More and more companies and organizations have established such systems in public places.The SDPI has not yet made a systemic legal analysis on the use of video surveillance measures and has limited itself to the review of single complaints. There is a need for strict observance of the requirement to inform people properly about the existence of the video surveillance. At the moment there is no legal act regulating the use of video surveillance systems. In the absence of proper legal safeguards, in 2006 HMRI observed a noticeable increase in establishment of video surveillance systems. In Vilnius, streets are monitored now by over 200 cameras. A growing number of video cameras are being installed in Kaunas, Klaipėda and Panevėžys and planned to be introduced in Šiauliai and Kėdainiai. The establishment and maintenance of video surveillance systems is very expensive and without yet proved benefits. Vilnius municipality plans to allocate each year 2 million litas (approx. $773,775 USD) for the maintenance of the system. Kaunas, plans to spent nearly fifty thousand litas (approx. $19,300 USD) each month for maintenance of its systems. The claims about the usefulness and effectiveness of video surveillance systems without a cost-benefit analysis remain questionable. In addition, public notice regarding video surveillance systems is lacking, and no signage regarding cameras in public places have been installed.
Recently, Lithuania started to issue passports with biometric data to Lithuanian diplomats. In 2006, the Parliament (Seimas) amended Laws on Regular Passport, Official Passport and State Registry to introduce the use of biometric data (digital images of the face and fingerprints) in all passports and information storage in the state register. The European Union Regulation regulating the personal biometric data and its storage provided Member States with discretion in deciding whether to store data only in the personal document or in the state registry as well. The HRMI urged members of Parliament while voting for amendments of law to take into consideration that biometric data storage in one centralized state database may put in risk the safety of stored information and leave possibilities for its leak. The Institute publicly opposed the information storage in state centralized registry, however, the law amendments were adopted and parliamentarians’ discussion was limited only to the costs incurred in application of the new technology. Society, on the other hand, was not sufficiently informed about the advantages and disadvantages of biometric documents introduction. Information provided to the public took the form of a public relations campaign and advertising portrayed the adoption of biometric passports as an attractive innovation, which increases the security of society, without discussing the privacy implications.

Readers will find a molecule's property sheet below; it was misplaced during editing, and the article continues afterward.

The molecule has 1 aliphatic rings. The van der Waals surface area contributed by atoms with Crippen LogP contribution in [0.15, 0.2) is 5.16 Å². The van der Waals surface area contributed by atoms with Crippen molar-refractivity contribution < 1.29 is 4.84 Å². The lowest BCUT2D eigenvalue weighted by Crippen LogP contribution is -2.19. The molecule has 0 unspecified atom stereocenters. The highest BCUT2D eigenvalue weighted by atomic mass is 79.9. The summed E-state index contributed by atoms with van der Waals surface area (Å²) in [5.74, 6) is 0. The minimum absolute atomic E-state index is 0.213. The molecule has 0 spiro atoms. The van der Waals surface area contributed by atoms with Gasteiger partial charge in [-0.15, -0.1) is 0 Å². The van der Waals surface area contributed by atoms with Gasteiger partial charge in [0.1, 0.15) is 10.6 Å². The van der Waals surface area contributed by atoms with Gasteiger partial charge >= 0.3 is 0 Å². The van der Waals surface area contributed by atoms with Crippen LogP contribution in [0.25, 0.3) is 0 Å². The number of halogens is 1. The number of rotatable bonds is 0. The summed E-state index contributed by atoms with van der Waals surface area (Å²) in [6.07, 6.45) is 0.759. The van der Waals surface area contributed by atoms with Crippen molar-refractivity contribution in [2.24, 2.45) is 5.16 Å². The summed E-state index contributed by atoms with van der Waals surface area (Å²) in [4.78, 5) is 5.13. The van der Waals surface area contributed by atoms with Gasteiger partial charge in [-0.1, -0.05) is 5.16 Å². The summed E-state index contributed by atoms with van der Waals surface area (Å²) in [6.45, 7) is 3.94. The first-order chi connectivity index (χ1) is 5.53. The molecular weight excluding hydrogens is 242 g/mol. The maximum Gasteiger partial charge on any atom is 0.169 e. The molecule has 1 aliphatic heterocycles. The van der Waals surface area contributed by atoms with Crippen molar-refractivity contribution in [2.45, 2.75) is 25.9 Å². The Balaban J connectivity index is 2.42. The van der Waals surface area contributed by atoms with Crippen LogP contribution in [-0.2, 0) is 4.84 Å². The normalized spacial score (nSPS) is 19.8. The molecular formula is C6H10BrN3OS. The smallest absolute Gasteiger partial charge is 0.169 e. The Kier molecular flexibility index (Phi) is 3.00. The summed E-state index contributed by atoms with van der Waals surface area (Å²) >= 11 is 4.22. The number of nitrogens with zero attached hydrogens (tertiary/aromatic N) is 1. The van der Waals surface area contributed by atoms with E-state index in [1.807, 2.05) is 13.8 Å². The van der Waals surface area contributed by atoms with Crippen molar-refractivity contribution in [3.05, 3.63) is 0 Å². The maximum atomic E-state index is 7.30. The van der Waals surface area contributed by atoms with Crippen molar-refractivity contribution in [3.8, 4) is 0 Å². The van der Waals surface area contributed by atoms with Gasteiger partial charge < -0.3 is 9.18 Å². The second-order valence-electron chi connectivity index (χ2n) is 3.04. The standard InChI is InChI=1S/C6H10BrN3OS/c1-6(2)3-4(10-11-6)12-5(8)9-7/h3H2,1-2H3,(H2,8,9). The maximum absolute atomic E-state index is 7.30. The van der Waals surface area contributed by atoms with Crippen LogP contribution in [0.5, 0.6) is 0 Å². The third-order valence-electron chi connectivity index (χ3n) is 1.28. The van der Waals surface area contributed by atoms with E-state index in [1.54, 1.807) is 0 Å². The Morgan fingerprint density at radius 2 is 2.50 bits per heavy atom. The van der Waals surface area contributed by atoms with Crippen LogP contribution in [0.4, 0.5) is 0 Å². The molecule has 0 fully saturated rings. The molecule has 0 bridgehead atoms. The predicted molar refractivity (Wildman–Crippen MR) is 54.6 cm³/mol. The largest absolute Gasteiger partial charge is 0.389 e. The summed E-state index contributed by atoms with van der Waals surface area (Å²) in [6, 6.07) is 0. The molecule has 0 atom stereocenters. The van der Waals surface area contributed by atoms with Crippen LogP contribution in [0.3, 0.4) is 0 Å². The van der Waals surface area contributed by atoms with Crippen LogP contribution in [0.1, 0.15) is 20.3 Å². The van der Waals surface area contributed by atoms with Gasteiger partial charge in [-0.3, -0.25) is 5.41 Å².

In the past few years, data protection issues in courts' practice started to emerge. The HRMI reports that the use of technical measures during the court hearings is not properly regulated. The Law foresees wide possibilities for the use of video recording and other technical measures during the court hearings; however, there are no comprehensive rules for storage and destruction of the collected data. The courts in their decisions still frequently use full names and last names of the parties in publicized court decisions and include excessive personal data of the parties to the case. The examples include personal identification numbers, addresses, sometimes even indicating the personal identification numbers which should not necessarily be contained in the publicly accessible decisions and thus, jeopardize the interests of the parties.
Article 123(3) of the Civil Procedure Code foresees that if the person delivering a procedural document does not find the addressee at home or at his/her workplace, one of the options to deliver the document is to hand it over to the administration of the addressee's workplace. However, it should be noted that such a document contains not only the plaintiff's, but also the defendant's personal data, which should not be accessible to the employer, unless the employer is a party to the case.
The case law in the data protection field is not very extensive. One of the reasons for this status quo is such that the right to privacy is still a novelty in the laws of Lithuania and in the courts’ practice. Furthermore, many people still do not grasp the concept of this right to privacy and consequently, do not value it. Lithuanians rarely refer to the courts or other institutions due to the violations of their private life. The more rural settlements especially perceive the boundaries of private life in a very liberal way. However, the case law regarding the right to privacy is gradually developing.